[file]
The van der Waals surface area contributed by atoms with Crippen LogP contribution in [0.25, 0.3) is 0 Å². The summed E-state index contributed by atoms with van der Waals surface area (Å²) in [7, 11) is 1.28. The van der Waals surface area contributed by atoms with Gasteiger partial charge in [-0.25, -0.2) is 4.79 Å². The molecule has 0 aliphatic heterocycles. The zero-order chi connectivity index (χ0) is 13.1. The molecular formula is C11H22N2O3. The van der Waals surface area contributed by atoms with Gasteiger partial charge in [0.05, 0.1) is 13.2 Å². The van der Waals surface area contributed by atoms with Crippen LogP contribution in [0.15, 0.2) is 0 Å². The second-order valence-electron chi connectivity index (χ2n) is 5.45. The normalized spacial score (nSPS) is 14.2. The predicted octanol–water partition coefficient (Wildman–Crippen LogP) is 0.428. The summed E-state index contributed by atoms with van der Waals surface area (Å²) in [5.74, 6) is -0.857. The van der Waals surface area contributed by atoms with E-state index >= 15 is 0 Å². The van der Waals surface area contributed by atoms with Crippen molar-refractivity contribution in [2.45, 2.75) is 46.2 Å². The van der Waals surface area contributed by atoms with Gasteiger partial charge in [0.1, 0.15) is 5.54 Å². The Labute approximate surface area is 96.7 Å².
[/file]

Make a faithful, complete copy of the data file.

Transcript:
The van der Waals surface area contributed by atoms with Crippen LogP contribution in [0.25, 0.3) is 0 Å². The summed E-state index contributed by atoms with van der Waals surface area (Å²) in [7, 11) is 1.28. The van der Waals surface area contributed by atoms with Gasteiger partial charge in [-0.25, -0.2) is 4.79 Å². The molecule has 0 aliphatic heterocycles. The zero-order chi connectivity index (χ0) is 13.1. The molecular formula is C11H22N2O3. The van der Waals surface area contributed by atoms with Gasteiger partial charge in [0.05, 0.1) is 13.2 Å². The van der Waals surface area contributed by atoms with Crippen LogP contribution in [0.15, 0.2) is 0 Å². The second-order valence-electron chi connectivity index (χ2n) is 5.45. The normalized spacial score (nSPS) is 14.2. The predicted octanol–water partition coefficient (Wildman–Crippen LogP) is 0.428. The summed E-state index contributed by atoms with van der Waals surface area (Å²) in [5.74, 6) is -0.857. The van der Waals surface area contributed by atoms with E-state index >= 15 is 0 Å². The van der Waals surface area contributed by atoms with Crippen molar-refractivity contribution in [2.45, 2.75) is 46.2 Å². The van der Waals surface area contributed by atoms with Gasteiger partial charge in [0.1, 0.15) is 5.54 Å². The Labute approximate surface area is 96.7 Å².